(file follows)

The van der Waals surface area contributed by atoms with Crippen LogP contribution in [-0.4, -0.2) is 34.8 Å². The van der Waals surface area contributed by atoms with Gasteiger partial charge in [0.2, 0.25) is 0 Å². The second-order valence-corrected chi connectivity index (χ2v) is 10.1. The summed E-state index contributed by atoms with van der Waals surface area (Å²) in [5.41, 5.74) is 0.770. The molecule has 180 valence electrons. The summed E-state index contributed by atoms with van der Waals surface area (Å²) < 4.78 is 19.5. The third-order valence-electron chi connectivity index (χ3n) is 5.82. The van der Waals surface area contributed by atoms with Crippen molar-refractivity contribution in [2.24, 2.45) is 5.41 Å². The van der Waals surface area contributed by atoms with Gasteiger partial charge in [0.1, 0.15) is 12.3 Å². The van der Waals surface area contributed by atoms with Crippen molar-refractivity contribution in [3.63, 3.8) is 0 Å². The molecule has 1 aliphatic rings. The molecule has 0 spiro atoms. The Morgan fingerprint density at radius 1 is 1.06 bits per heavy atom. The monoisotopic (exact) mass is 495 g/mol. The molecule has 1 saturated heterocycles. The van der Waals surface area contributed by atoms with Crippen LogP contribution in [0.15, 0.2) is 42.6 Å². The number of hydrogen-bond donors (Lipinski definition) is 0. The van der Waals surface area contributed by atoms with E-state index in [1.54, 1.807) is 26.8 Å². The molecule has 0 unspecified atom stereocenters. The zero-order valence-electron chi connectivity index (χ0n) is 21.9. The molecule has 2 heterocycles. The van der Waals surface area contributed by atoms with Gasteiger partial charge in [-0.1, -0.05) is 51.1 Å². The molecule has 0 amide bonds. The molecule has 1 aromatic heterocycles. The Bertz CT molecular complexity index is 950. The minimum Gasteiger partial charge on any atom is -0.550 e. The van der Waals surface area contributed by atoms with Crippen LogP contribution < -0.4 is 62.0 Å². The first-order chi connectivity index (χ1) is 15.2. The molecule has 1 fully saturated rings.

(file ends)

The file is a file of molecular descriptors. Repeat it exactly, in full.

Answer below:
The van der Waals surface area contributed by atoms with Crippen LogP contribution in [-0.4, -0.2) is 34.8 Å². The van der Waals surface area contributed by atoms with Gasteiger partial charge in [0.2, 0.25) is 0 Å². The second-order valence-corrected chi connectivity index (χ2v) is 10.1. The summed E-state index contributed by atoms with van der Waals surface area (Å²) in [5.41, 5.74) is 0.770. The molecule has 180 valence electrons. The summed E-state index contributed by atoms with van der Waals surface area (Å²) < 4.78 is 19.5. The third-order valence-electron chi connectivity index (χ3n) is 5.82. The van der Waals surface area contributed by atoms with Crippen molar-refractivity contribution in [2.24, 2.45) is 5.41 Å². The van der Waals surface area contributed by atoms with Gasteiger partial charge in [0.1, 0.15) is 12.3 Å². The van der Waals surface area contributed by atoms with Crippen molar-refractivity contribution in [3.63, 3.8) is 0 Å². The molecule has 1 aliphatic rings. The molecule has 0 spiro atoms. The Morgan fingerprint density at radius 1 is 1.06 bits per heavy atom. The monoisotopic (exact) mass is 495 g/mol. The molecule has 1 saturated heterocycles. The van der Waals surface area contributed by atoms with Crippen LogP contribution in [0.15, 0.2) is 42.6 Å². The number of hydrogen-bond donors (Lipinski definition) is 0. The van der Waals surface area contributed by atoms with E-state index in [1.54, 1.807) is 26.8 Å². The molecule has 0 unspecified atom stereocenters. The zero-order valence-electron chi connectivity index (χ0n) is 21.9. The molecule has 2 heterocycles. The van der Waals surface area contributed by atoms with Gasteiger partial charge in [-0.1, -0.05) is 51.1 Å². The molecule has 0 amide bonds. The molecule has 1 aromatic heterocycles. The Bertz CT molecular complexity index is 950. The minimum Gasteiger partial charge on any atom is -0.550 e. The van der Waals surface area contributed by atoms with Crippen LogP contribution < -0.4 is 62.0 Å². The first-order chi connectivity index (χ1) is 15.2. The molecule has 1 fully saturated rings.